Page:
In fact, of the 21 previous totalities that have swept across the current contiguous US boundaries, only two surpass the 2024 eclipse in terms of duration of totality: the aforementioned eclipse of 1778 and the eclipse of June 16, 1806 (4 minutes 52 seconds).  This latter eclipse is famous for the observations made by José Joaquín de Ferrer, a Spanish astronomer who was the first to coin the term corona" for the halo of light that surrounds the darkened sun during totality, and by James Fenimore Cooper, who recounted his own experience witnessing this eclipse from Cooperstown, New York in an autobiographical vignette. 

The width of the totality path of the 2024 eclipse will also be exceptional: The shadow path for the previous 21 U.S. eclipses averaged about 93 miles (150 kilometers) wide. In 2017, it was about 71 miles (115 km) wide, but in 2024 the path of totality will be considerably larger, measuring 124 miles (200 km) across. 

A big audience! 

Usually, the path of most total solar eclipses tends to have a perverse habit in sweeping over remote parts of the Earth or over wide stretches of ocean, and avoiding large population centers. Not so in 2024.  

In Mexico, the cities of Mazatlán (population 503,000), Durango (pop. 655,000) and Torreon (pop. 735,000) are within the totality path. In the United States, the largest population center will be Dallas, Texas (pop. 1.3 million), followed by Austin (pop. 951,000), Indianapolis, Indiana (pop. 864,000), Cleveland, Ohio (pop. 385,000), Buffalo, New York (pop. 256,000) and Rochester (pop. 207,000). 

And there are many other big cities such as San Antonio, Texas, St. Louis, Missouri, Louisville, Kentucky, Cincinnati and Columbus in Ohio, and Pittsburgh, Pennsylvania that are less than a few hours' drive from the zone of totality.

The largest city that will witness the total eclipse will be in Canada: Montreal, Quebec, (pop. 1.8 million). 

Interestingly, over the lower Ohio Valley, the totality paths of the 2017 and 2024 intersect.  On average, a specific geographic location is treated to a total solar eclipse approximately once every 375 years. But Carbondale, Illinois — which has christened itself as the "Eclipse Crossroads" city — will again experience totality in 2024, less than 7 years after having experienced the total eclipse of 2017! 

Weather prospects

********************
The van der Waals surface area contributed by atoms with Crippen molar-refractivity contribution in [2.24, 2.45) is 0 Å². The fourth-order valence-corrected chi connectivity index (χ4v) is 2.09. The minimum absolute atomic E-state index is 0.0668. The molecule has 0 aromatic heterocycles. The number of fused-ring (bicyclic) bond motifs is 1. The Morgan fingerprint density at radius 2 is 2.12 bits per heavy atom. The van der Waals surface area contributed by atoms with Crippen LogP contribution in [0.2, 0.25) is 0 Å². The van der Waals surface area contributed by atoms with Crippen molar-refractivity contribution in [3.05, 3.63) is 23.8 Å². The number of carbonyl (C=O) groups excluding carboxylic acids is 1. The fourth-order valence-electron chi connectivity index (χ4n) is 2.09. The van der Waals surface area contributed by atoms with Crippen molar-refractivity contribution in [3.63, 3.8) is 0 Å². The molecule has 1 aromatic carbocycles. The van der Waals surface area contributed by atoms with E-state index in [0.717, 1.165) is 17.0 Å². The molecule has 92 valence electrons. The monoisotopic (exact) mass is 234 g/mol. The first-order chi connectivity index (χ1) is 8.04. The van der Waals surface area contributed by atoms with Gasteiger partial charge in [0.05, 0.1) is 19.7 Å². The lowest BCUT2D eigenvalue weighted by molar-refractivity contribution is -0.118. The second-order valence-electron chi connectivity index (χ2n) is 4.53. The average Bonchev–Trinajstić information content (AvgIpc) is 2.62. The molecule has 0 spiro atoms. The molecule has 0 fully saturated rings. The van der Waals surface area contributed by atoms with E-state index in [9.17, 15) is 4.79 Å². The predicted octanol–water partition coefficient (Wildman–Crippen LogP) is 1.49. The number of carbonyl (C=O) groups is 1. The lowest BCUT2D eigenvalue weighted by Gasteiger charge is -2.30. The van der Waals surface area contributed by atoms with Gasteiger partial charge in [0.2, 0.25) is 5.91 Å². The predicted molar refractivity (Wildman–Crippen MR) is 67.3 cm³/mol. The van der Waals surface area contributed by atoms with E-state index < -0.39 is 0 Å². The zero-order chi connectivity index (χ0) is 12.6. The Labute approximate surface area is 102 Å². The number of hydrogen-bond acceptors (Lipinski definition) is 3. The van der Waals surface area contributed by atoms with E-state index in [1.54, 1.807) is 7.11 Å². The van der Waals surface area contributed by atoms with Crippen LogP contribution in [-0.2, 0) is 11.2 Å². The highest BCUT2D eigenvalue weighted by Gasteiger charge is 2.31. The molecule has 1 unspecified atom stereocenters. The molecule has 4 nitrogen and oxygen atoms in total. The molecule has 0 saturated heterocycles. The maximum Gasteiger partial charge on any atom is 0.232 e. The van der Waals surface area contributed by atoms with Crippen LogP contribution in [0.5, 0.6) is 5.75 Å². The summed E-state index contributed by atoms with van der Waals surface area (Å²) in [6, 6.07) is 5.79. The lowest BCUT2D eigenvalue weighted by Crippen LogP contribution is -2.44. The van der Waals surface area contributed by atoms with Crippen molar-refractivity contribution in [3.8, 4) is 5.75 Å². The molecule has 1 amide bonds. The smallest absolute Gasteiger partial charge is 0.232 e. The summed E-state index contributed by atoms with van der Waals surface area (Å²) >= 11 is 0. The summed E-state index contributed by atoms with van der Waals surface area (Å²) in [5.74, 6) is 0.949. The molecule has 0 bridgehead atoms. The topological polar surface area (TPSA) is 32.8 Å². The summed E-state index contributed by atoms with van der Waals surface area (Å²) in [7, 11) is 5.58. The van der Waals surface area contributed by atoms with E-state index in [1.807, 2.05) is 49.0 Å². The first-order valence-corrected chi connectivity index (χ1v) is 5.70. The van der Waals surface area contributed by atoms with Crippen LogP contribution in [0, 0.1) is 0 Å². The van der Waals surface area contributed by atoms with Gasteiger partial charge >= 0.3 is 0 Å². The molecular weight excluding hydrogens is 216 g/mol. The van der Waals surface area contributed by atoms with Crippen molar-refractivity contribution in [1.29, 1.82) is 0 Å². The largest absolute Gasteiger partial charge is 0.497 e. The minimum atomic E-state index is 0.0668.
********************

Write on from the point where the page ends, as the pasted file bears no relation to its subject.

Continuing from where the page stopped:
According to Canadian meteorologist Jay Anderson, who has spent many years researching the climatological conditions in advance of upcoming solar eclipses: "April is a month of transition across the continent, with winter storms gradually giving way to the convective buildups of spring and summer. In Mexico, the winter dry season is in its last month before the summer rains begin. Over the United States, southern parts of the track are already well into the thunderstorm season, while to the north, spring storms and occasional snowfalls still hint of the departing winter. In Maritime Canada, the last of the winter snow has yet to melt and fresh snowfalls are a threat with every weather system."

The best probabilities of good weather are in Mexico, where cloud coverage ranges anywhere from only around 20%, increasing to right around 50% at the Texas border. In contrast to these conditions, the weather outlook across the United States is marginal, if not downright unfavorable. Climatological records indicate that average cloud cover increases from roughly 50- 60% in Texas, northeast to the Missouri-Illinois border, then jumps to nearly 80 percent at the Indiana-Ohio border. Near and along the Great Lakes, cloud cover drops back to around 60-65%, before again rising above 80% for Quebec, northern New England and the Maritimes. You can get more details at the Eclipsophile website here.

But even in the most pessimistic regions, one need only remember the famous aphorism attributed to science fiction writer, Robert Heinlein: "Climate is what you expect, but weather is what you get!"

Indeed, April weather in the United States and southern Canada is much more variable than in Mexico, so that at any location there is some hope of very clear skies on eclipse day. 

And as we get closer to that special day, Space.com will provide detailed coverage for prospective eclipse chasers, so mark your calendars and stay tuned!

Joe Rao serves as an instructor and guest lecturer at New York's Hayden Planetarium. He writes about astronomy for Natural History magazine, the Farmers' Almanac and other publications. Follow us on Twitter @Spacedotcom and on Facebook